225. Sadasadāśrayā सदसदाश्रया

This nāma is to be split like this – sat + asat + āśraya. Sat means existence; asat means non-existence; āśraya means dependence or union.

She is the connecting link between Brahman with form and Brahman without form. It can also be explained that She is both Nirguṇa Brahman and Saguṇa Brahman. Both are derived from the word āśraya. For example, Lalitā Sahasranāma 147 is nirāśrayā, which means that She does not depend upon anyone.

Supremacy of Brahman can only be explained through negations. For example, Brahman is not this, is not that, etc which leads to the final question, who is He? The perfect answer would be that He is nothing and at the same time He is everything. He is beyond description. In the same manner, this nāma says that She is both existence and non-existence. Take for example a human being. He exists today and tomorrow he does not exist due to the death of his physical body. Thus, except Brahman, no one can exist and non-exist at the same time.

Chāndogya Upaniṣad (VIII.i.5) says, “The body may decay due to old age, but the space within (the Brahman) never decays.  Nor does it perish with the death of the body.  This is the real abode of the Brahman.  All our desires are concentrated in it.  It is the Self – free from all sins as well as from old age, death, bereavement, hunger and thirst. It is the cause of love of Truth and the cause of dedication to Truth.”

Liṅga Purāṇa (II.15.3) says, “The wise speak of Śiva of the form of sat (existing) and asat (non-existing).”

226. Sakalā सकला

Though it is interpreted that She is in the form of sixty four kalā-s or arts as described in these Lalitā Sahasranāma-s – 236 Catuḥṣaṣṭi-kalāmayī, which says that She is in the form sixty four types of arts; 611 Kalātmikā, which says She is in the form of kalā-s and  Kalā here means digit or minute parts of an entity.  The moon has sixteen such kalā-s, the sun has twelve kalā-s and agni (fire) has ten kalā-s; and 612 Kalānāthā, which means that She is the ruler of kalā-s discussed above.

But this nāma can be best interpreted through Trika philosophy. There are seven types of perceivers according to Trika philosophy and the lowest state is sakala state, where the aspirant is deluded by three types of impurities viz. ego, māyā (known as āṇavamala and māyīyamala – both work on one’s perception) and karma (known as kārmamalā which causes effect on one’s action due to his past impressions known as karmic account). Sakala is the lowest state in spirituality. This goes to prove that She not only exists in Her devotees as the inner Self, but also exists as the Self in all those who do not seek Her, which explicitly explains Her omnipresence.

227. Saccidānandā सच्चिदानन्दा

This is the Supreme quality of Brahman –sat, cit and ānanda or existence, consciousness and bliss. Lalitā Sahasranāma 700 is Saccidānanda-rūpiṇī. She is in the form of sat-cit- ānanda. These three qualities constitute the Brahman.  Sat means the existence, Cit means pure consciousness and ānanda means infinite bliss. In reality, these are not the constituents of the Brahman, as Brahman is without any attributes.  They are the three fold aspects of the Brahman.  But at the human level, they appear as separate attributes due to illusion or māyā.  They succeed one after another during spiritual quest.  First, the existence is realised, second the level of consciousness is improved to higher planes by purifying it and finally bliss is realised.  This is the reason for realising them as individual attributes in a human being.  In the Brahman they remain united as a single aspect.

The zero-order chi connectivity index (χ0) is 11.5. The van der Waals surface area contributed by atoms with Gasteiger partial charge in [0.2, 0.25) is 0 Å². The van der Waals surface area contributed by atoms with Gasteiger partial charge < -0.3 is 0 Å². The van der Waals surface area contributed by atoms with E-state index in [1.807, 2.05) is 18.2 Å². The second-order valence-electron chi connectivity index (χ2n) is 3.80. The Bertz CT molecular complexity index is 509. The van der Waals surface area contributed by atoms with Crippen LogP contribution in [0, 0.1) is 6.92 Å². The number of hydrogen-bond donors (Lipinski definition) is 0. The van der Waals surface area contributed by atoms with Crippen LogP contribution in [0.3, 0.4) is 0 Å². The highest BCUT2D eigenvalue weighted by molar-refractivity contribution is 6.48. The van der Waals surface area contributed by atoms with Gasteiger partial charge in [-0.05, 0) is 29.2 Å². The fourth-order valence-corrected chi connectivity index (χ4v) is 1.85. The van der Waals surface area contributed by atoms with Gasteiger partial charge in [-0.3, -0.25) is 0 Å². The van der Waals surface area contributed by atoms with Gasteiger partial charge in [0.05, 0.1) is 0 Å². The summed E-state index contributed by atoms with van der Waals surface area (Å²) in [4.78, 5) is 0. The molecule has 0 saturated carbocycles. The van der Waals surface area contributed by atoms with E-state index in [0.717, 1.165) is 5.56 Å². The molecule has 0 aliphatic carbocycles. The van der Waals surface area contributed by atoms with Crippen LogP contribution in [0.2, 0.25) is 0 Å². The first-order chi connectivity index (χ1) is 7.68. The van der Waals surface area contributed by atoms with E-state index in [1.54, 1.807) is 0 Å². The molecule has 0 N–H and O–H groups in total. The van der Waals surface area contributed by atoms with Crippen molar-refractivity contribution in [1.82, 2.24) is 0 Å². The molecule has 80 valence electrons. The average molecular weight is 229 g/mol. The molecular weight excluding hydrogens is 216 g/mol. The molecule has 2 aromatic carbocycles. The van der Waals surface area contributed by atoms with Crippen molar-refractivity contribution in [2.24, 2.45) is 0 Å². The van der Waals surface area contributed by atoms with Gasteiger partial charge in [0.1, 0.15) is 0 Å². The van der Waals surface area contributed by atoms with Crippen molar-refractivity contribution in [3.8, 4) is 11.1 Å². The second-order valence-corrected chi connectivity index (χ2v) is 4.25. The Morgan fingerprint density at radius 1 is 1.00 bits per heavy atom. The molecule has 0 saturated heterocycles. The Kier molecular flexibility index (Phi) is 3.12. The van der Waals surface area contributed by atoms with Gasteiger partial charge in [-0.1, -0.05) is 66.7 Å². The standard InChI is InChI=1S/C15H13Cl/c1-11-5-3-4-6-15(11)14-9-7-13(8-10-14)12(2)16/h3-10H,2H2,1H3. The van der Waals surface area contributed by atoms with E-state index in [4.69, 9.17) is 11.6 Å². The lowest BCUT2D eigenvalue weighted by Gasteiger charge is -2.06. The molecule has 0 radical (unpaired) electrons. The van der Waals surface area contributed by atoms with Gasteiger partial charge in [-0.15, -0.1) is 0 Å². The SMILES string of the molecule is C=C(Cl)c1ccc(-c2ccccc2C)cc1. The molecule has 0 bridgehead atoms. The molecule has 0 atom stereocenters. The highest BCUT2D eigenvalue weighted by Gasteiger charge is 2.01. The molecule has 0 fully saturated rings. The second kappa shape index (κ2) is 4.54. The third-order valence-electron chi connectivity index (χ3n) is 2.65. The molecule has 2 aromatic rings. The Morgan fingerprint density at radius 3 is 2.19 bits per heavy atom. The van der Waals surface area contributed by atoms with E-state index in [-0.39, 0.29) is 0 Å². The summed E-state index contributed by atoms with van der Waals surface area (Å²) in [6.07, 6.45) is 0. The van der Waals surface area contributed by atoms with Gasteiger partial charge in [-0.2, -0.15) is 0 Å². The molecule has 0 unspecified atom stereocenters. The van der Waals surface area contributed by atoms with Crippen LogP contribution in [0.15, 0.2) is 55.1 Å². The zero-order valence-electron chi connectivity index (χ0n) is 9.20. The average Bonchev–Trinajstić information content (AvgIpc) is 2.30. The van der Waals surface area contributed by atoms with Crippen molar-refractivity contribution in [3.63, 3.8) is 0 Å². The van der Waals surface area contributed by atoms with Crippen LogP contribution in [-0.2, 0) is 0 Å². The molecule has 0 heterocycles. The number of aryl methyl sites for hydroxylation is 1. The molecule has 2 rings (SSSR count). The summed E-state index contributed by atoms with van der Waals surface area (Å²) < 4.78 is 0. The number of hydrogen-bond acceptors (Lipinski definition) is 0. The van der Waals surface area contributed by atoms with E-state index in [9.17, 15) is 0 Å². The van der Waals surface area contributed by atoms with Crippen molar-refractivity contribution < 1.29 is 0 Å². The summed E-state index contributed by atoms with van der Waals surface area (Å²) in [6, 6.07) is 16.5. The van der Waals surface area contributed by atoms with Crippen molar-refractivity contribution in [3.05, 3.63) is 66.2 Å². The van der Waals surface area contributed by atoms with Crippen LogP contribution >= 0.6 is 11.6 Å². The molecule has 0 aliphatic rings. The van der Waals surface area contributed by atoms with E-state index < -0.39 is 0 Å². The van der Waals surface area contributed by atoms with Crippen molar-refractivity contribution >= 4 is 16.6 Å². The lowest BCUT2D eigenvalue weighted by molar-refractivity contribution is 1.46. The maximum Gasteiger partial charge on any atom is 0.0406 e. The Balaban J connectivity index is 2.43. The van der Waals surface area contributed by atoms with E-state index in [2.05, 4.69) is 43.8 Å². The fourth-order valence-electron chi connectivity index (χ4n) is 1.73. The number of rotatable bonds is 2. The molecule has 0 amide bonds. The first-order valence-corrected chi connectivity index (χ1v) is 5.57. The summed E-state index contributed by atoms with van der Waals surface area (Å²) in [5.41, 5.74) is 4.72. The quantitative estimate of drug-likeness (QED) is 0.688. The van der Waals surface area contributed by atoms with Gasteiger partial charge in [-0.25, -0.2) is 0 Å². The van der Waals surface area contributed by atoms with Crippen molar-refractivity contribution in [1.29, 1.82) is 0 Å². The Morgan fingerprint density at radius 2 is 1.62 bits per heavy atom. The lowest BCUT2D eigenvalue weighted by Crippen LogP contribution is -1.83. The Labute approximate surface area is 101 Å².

This nāma reaffirms Her status as the Brahman. 

228. Sādhyā साध्या

There are several meanings to the word sādhya. This nāma says that She can be attained and this nāma stops at that. How She can be attained is not explained in this nāma and the path of attaining Her is to be construed from other nāma-s. She can be attained in two stages. The first stage is knowing Her grandeur and the second stage is attaining Her Grace and always former leads to the latter.

She can be attained through several sādhana-s, such as ritual worship, mantra japa-s, contemplation, etc. The various ways of attaining Her are explained by Śiva through different Tantra śāstra-s. However, the best way to have Her Grace is only contemplating Her perpetually. When devotion begins to transform into love for Her, She begins to shower Her Grace and Her Grace can be experienced through bliss.

229. Sadgatidāyini सद्गतिदायिनि

Sadgati means good state and dāyini means giving. She is the giver of fortunate state to Her devotees. The good state contextually refers to liberation, known as mokṣa. Purpose of thinking about Her is only liberation, as it gives eternal relief from pleasures and pains of transmigration.

The purpose of human birth is liberation as liberation can be attained only through mind. By properly meditating on Her, She begins to pervade the mind of the aspirant, causing Bliss. This is the initial stage of liberation. Liberation is a long process and needs a lot of patience and practice.

230. Sanakādimunidhyeyā सनकादिमुनिध्येया

Sanaka, Sana, Sanatkumāra, and Sanāndana are the four great sages who were initiated by Dakṣiṇāmūrti.  There was a huge banyan tree under which was seated young Dakṣiṇāmūrti with his aged disciples mentioned above.  The banyan tree is the symbolic manifestation of macrocosm from microcosm.  From a tyny seed of banyan, a huge tree of banyan grows. This is compared to the formation of gross from subtle. Initiation takes place without any words being exchanged.  They are great devotees of Lalitāmbikā.

Lalitā Sahasranāma 727 Sanakādi-samārādhyā also conveys the same meaning.